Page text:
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(1) Jorge Santos, "Private Rituals", acrylic and pencil on board, 21 x 29". Photo: Bill McLemore Photography.
(2) Jorge Santos, "Another Plea for Excuses", acrylic and pencil on board.
(3) Paton Miller "Ring That Bell", o/c, 50 x 65".


by Todd Baron

(Horwitch Newman Gallery, hosted by Koplin Gallery, Santa Monica [Ed. note--Although a hosted exhibition, this is not a part of the L.A. International series]) Realism can be at once both disturbing and calming: Often the mere representation of what passes for reality can seduce us into thinking we know the world we are viewing. But Jorge Santos' work is a circus-nightmare turned upside down in its underlying and quietly distressing nature. This realism is deceptively cool and sedate. The characters who inhabit his world are calm and collected, distressfully so as we witness the carefully rendered characters' odd detachment from his or her surroundings and the moments they seem "caught" between. These paintings freeze each moment in an overtly dream-like reality created in a precisely realistic way. As with De Chirico and Balthus, it's both those moments are rendered and what they eflect that is most distressing.

The surface of these acrylic and pencil works are like snapshots of characters from a recognizably surrealistic world: A bemused clown; a little girl in a birthday hat; a sleeping figure on a flight of stairs. As one delves deeper into the carefully rendered images the agitation gathers. The clown struggles with his straitjacket; the girl is about to blow out an unlit candle held by a grey-suited man; and the sleeping figure is lying in front of a starkly red spray painted target near a pair of detached costume wings. It's this stark realism, the carefully penciled figures, that creates a surface calm, while both the content and the composition are so unsettling.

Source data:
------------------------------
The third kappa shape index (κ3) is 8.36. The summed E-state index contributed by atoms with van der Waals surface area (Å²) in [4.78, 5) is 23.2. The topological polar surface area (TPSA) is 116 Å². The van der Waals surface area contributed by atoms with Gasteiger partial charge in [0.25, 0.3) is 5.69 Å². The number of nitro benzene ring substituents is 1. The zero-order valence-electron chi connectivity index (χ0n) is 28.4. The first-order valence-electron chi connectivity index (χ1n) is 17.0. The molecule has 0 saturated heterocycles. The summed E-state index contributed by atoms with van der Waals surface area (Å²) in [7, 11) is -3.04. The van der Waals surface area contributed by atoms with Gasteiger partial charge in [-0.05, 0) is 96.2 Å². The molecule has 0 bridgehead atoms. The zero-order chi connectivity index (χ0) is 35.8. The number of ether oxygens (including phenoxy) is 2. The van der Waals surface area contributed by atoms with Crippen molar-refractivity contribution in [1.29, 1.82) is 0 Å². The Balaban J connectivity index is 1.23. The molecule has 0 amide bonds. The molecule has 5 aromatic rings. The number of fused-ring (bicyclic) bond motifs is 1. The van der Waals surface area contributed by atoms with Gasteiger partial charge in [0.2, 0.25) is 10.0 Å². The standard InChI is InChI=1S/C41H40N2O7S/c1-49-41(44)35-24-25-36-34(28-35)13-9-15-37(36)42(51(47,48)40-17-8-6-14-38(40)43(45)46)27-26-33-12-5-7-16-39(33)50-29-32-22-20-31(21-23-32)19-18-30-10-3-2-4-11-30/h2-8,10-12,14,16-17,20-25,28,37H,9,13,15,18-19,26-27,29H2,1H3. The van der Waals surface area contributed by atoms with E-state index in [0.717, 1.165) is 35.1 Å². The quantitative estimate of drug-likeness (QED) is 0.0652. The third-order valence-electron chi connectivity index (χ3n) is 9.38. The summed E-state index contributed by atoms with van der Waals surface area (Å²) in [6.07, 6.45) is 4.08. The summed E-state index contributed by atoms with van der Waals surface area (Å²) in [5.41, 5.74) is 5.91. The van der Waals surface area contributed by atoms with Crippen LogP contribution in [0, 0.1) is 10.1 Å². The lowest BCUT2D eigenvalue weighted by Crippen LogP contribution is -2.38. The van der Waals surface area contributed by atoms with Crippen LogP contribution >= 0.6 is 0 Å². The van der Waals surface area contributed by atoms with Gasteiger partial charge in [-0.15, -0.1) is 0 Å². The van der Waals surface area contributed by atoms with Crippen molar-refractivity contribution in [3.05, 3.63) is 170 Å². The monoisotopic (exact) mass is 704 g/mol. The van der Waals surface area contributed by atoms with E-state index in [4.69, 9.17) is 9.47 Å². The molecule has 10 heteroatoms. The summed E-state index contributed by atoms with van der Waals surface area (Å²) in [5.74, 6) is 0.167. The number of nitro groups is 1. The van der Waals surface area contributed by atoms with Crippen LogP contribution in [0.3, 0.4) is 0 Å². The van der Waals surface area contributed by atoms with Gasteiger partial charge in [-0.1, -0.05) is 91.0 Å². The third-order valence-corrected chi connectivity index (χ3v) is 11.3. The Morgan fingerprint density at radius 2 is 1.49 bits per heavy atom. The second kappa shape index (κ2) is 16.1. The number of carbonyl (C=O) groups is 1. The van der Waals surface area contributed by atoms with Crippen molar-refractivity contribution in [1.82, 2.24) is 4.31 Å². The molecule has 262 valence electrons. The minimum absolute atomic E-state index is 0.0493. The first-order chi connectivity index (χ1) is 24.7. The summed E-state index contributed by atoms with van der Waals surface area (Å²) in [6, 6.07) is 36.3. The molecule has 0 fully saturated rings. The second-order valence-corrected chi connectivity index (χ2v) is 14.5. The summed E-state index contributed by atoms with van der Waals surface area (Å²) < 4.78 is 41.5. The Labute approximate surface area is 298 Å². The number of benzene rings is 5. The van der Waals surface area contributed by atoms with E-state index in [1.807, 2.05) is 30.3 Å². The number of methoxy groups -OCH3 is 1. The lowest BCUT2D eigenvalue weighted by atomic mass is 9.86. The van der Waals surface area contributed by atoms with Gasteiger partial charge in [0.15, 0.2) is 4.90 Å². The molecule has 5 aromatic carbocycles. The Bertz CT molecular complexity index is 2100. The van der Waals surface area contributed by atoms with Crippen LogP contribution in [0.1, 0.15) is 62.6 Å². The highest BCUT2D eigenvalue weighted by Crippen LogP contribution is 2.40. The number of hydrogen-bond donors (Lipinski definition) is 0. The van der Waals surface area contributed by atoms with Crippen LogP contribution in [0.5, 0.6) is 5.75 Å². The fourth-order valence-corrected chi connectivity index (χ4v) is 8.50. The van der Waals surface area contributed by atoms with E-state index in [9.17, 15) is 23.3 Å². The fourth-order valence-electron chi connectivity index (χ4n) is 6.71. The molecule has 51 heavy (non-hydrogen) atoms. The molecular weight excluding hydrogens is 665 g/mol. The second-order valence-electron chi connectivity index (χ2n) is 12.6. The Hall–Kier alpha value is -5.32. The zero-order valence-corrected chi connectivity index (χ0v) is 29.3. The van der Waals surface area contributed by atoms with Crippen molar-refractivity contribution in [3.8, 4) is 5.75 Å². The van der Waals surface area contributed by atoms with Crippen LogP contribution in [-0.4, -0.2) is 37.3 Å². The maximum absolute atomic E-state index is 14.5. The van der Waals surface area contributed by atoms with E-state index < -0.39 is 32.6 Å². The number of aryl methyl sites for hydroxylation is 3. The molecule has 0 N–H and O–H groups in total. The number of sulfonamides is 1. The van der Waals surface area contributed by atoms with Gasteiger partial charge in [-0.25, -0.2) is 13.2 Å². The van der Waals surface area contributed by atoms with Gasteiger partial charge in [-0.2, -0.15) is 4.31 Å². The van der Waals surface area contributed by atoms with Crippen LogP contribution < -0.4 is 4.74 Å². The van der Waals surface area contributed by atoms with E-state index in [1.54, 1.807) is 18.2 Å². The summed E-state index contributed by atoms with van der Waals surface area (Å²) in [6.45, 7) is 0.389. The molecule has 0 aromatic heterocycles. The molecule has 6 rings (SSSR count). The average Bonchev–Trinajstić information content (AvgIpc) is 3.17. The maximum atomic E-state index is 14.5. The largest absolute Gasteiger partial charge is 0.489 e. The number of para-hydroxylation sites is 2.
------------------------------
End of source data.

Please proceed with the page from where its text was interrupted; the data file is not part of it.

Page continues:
In I Recognize Your Face the girl in the party hat stands in front of a counter which partially conceals the grey-suited man. Behind him, at an Escher-like angle in an open cardboard box, stands a grey-skinned nude figure, bald and wearing a floppy straw hat, back turned towards the viewer. The fact that the man holding the candle has one hand behind his back reeks of so much dangerously hidden promise. His halfhearted grimace seems to hide some real and more menacing emotion, like that of a child-molester holding out candy to his prey.

Another Plea For Excuses features an apparently happy nude, again greyskinned, and dressed only in top hat and a dangling black mask. A faucet juts out of the floorboards of the otherwise equally bare room, attached to a string held by the model. The persona and genderofthis and othernudes in Santos' painting remains a mystery. Their headgear adds a theatrical texture to these superficially serene but quietly anguished tableaux.

The subjects of Paton Miller's painterly fields are antithetical to Santos'. They are thickly layered and read like palimpsests whose original imagery lies buried. Most works feature a growling or struggling dog who seems to either be protecting the human figures in the work or simply snarling at them. Their ambiguity between the domesticated "man's best friend" and attacking wild beast is suggestive of the duality between comfort and fear that thematically runs through this work.

Robert Van Vranken's assemblagelike paintings build out from a central core which contains a seemingly allegorical form. Surrounding imagery references art historical or literary sources ranging from Flemish portraits to William Carlos Williams.